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I came across some interesting code in java.lang.Class#newInstance0:

// Run constructor
try {
    return tmpConstructor.newInstance((Object[])null);
} catch (InvocationTargetException e) {
    Unsafe.getUnsafe().throwException(e.getTargetException());
    // Not reached
    return null;
}

Check out the Unsafe.getUnsafe().throwException statement. It looks like a checked exception is being thrown from a method which doesn't declare it to be thrown!

Why did they do this?
If the Sun developers can use this technique, is it ok for us to do so as well?

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4 Answers

up vote 3 down vote accepted

Why did they do this?

I'm not entirely sure, but I expect there was a really good reason. (When you drill down through the layers, reflective invocation involves some extremely tricky things ...)

If the Sun developers can use this technique, is it ok for us to do so as well?

I'd say no ... unless you have a really, really good reason. Methods that throw checked exceptions without declaring them are violating the principle of least surprise. Think of the poor guy who might have to debug your code in a critical production system at 3am.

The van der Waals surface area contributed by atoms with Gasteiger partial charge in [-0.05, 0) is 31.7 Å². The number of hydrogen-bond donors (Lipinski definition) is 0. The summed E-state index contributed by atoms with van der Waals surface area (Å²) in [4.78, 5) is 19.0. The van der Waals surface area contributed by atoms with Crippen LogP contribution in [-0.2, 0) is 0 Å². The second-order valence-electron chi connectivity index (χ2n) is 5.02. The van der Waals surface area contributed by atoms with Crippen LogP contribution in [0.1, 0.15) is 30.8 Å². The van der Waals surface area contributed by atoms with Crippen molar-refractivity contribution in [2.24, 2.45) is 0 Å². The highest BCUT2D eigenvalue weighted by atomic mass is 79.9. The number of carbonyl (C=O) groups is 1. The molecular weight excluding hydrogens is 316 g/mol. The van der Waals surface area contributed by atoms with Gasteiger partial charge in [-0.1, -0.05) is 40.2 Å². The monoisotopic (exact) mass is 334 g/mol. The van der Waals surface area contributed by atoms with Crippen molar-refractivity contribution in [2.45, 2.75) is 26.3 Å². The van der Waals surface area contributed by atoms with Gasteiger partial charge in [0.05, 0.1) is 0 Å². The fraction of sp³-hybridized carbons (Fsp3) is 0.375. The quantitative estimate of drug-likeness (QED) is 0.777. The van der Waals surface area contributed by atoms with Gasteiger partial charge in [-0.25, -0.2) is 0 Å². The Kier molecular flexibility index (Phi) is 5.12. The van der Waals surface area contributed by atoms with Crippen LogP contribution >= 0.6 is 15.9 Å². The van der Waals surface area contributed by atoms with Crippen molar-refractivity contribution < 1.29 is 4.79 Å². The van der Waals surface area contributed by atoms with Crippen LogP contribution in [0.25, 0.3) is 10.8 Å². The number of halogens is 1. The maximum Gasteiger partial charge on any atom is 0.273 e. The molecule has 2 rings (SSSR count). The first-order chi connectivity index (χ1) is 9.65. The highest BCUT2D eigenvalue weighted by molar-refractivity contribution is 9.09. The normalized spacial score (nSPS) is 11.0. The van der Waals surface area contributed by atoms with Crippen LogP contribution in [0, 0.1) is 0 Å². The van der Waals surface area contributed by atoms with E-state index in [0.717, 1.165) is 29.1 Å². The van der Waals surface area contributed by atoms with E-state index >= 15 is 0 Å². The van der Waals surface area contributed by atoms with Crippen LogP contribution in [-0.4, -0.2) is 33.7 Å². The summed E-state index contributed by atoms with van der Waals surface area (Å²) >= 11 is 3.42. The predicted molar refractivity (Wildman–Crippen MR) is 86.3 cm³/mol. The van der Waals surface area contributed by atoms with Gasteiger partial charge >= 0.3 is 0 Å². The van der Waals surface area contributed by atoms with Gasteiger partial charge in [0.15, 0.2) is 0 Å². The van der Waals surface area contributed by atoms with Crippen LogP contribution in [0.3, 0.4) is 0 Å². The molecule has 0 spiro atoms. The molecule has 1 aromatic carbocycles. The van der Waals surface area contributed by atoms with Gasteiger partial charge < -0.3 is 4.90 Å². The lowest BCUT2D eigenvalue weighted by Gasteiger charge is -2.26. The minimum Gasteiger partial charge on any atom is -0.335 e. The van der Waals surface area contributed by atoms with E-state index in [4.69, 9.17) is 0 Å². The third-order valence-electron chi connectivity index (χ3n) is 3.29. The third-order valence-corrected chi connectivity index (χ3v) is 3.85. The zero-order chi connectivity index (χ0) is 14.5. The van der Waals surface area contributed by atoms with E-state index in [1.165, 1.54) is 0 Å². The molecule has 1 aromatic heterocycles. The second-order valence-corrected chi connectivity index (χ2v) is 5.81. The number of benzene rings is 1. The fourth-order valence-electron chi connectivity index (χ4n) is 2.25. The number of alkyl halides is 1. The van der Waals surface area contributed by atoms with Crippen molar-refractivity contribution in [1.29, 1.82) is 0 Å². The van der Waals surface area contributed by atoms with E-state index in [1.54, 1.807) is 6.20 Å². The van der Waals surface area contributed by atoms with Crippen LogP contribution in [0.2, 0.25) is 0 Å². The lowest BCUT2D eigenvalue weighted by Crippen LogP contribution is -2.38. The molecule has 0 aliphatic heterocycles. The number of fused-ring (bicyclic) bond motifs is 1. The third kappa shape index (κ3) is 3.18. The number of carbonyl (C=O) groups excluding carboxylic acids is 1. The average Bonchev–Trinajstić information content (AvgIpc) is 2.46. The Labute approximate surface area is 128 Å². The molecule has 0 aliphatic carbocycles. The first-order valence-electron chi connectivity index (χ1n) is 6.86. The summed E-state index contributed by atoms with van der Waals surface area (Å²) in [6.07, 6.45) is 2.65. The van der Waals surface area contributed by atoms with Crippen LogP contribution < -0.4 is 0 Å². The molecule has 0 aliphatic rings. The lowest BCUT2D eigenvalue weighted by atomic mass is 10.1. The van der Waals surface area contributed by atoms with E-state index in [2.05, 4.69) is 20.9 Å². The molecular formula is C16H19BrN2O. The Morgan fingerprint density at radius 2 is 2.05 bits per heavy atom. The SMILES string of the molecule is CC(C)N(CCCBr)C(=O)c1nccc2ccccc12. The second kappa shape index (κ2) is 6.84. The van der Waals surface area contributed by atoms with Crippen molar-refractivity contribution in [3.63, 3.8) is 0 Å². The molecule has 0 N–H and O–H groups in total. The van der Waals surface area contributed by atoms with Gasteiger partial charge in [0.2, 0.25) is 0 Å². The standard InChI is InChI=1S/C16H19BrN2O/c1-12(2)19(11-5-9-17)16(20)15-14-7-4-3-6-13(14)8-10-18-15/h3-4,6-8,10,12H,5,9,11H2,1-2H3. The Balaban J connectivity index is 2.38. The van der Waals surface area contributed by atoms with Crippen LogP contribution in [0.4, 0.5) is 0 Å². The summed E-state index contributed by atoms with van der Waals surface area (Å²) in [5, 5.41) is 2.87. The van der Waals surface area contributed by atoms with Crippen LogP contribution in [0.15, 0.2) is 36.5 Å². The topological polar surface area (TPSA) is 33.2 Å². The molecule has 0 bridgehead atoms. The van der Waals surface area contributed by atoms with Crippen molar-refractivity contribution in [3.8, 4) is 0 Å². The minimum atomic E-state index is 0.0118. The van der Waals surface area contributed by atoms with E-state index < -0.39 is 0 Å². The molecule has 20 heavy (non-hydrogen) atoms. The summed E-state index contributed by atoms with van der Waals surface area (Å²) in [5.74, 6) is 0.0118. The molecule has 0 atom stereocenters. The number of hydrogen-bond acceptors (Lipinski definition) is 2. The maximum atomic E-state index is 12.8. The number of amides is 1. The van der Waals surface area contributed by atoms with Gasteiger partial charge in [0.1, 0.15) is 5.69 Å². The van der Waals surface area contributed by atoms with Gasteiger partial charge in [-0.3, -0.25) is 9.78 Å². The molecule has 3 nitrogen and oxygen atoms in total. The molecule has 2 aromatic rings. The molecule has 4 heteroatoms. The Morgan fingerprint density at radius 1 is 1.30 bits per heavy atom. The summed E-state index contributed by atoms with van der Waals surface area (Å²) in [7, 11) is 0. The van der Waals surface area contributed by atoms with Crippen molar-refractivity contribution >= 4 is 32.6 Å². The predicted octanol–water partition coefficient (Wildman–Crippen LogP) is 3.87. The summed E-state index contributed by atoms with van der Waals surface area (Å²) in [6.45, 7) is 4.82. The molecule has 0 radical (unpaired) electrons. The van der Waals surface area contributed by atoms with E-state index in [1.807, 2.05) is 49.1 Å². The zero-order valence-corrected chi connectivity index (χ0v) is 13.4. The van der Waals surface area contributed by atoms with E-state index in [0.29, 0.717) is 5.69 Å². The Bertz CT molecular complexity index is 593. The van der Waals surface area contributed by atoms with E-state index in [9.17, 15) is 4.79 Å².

Just cos' some Sun engineer decided something was a good idea in a particular context, doesn't necessarily make it a good idea in general.

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There is an interesting blog on Avoiding Checked Exeptions by Don Schwarz. Thanks for sharing.

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The problem with using the Unsafe class is that it is for internal use only, and doesn't have a defined interface and IS different for different platforms.

You can achieve the same thing using standard calls. (Though deprecated)

Thread.currentThread().stop(checkedException);
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With Java and generics, you can profit from type erasure and just throw any exception with this simple trick:

public class Test {
    public static void main(String[] args) {
        doThrow(new SQLException());
    }

    public static void doThrow(Exception e) {
        Test.<RuntimeException> doThrow0(e);
    }

    @SuppressWarnings("unchecked")
    public static <E extends Exception> void doThrow0(Exception e) throws E {
        throw (E) e;
    }
}

Kinda scary, though...

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